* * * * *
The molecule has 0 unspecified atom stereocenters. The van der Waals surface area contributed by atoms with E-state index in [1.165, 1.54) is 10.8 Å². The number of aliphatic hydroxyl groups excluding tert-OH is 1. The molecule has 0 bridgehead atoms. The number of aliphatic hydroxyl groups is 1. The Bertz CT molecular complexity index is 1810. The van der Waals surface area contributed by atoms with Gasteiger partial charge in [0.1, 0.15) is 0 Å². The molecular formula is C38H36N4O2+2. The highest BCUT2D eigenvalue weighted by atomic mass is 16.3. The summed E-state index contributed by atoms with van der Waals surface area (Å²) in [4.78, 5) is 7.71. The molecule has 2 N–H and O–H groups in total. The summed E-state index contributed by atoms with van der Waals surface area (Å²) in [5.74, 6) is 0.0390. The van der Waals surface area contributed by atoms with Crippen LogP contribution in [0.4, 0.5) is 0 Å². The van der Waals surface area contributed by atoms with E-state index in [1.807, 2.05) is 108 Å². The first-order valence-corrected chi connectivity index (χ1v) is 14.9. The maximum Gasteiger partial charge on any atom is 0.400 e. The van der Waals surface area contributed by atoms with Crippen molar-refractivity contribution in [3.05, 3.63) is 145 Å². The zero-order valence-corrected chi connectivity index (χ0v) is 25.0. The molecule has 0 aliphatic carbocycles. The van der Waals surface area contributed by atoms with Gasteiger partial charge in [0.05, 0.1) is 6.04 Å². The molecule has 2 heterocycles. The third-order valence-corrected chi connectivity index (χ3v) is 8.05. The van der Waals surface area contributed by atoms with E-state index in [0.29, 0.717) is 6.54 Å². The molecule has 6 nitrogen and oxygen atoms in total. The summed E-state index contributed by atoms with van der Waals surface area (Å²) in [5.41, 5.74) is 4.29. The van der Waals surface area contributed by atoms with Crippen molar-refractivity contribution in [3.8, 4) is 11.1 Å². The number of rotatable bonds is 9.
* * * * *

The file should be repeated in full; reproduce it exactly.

The molecule has 0 unspecified atom stereocenters. The van der Waals surface area contributed by atoms with E-state index in [1.165, 1.54) is 10.8 Å². The number of aliphatic hydroxyl groups excluding tert-OH is 1. The molecule has 0 bridgehead atoms. The number of aliphatic hydroxyl groups is 1. The Bertz CT molecular complexity index is 1810. The van der Waals surface area contributed by atoms with Gasteiger partial charge in [0.1, 0.15) is 0 Å². The molecular formula is C38H36N4O2+2. The highest BCUT2D eigenvalue weighted by atomic mass is 16.3. The summed E-state index contributed by atoms with van der Waals surface area (Å²) in [4.78, 5) is 7.71. The molecule has 2 N–H and O–H groups in total. The summed E-state index contributed by atoms with van der Waals surface area (Å²) in [5.74, 6) is 0.0390. The van der Waals surface area contributed by atoms with Crippen LogP contribution in [0.4, 0.5) is 0 Å². The van der Waals surface area contributed by atoms with E-state index in [1.807, 2.05) is 108 Å². The first-order valence-corrected chi connectivity index (χ1v) is 14.9. The maximum Gasteiger partial charge on any atom is 0.400 e. The van der Waals surface area contributed by atoms with Crippen molar-refractivity contribution in [3.05, 3.63) is 145 Å². The zero-order valence-corrected chi connectivity index (χ0v) is 25.0. The molecule has 0 aliphatic carbocycles. The van der Waals surface area contributed by atoms with Gasteiger partial charge in [0.05, 0.1) is 6.04 Å². The molecule has 2 heterocycles. The third-order valence-corrected chi connectivity index (χ3v) is 8.05. The van der Waals surface area contributed by atoms with E-state index in [0.29, 0.717) is 6.54 Å². The molecule has 6 nitrogen and oxygen atoms in total. The summed E-state index contributed by atoms with van der Waals surface area (Å²) in [5.41, 5.74) is 4.29. The van der Waals surface area contributed by atoms with Crippen molar-refractivity contribution in [3.8, 4) is 11.1 Å². The number of rotatable bonds is 9.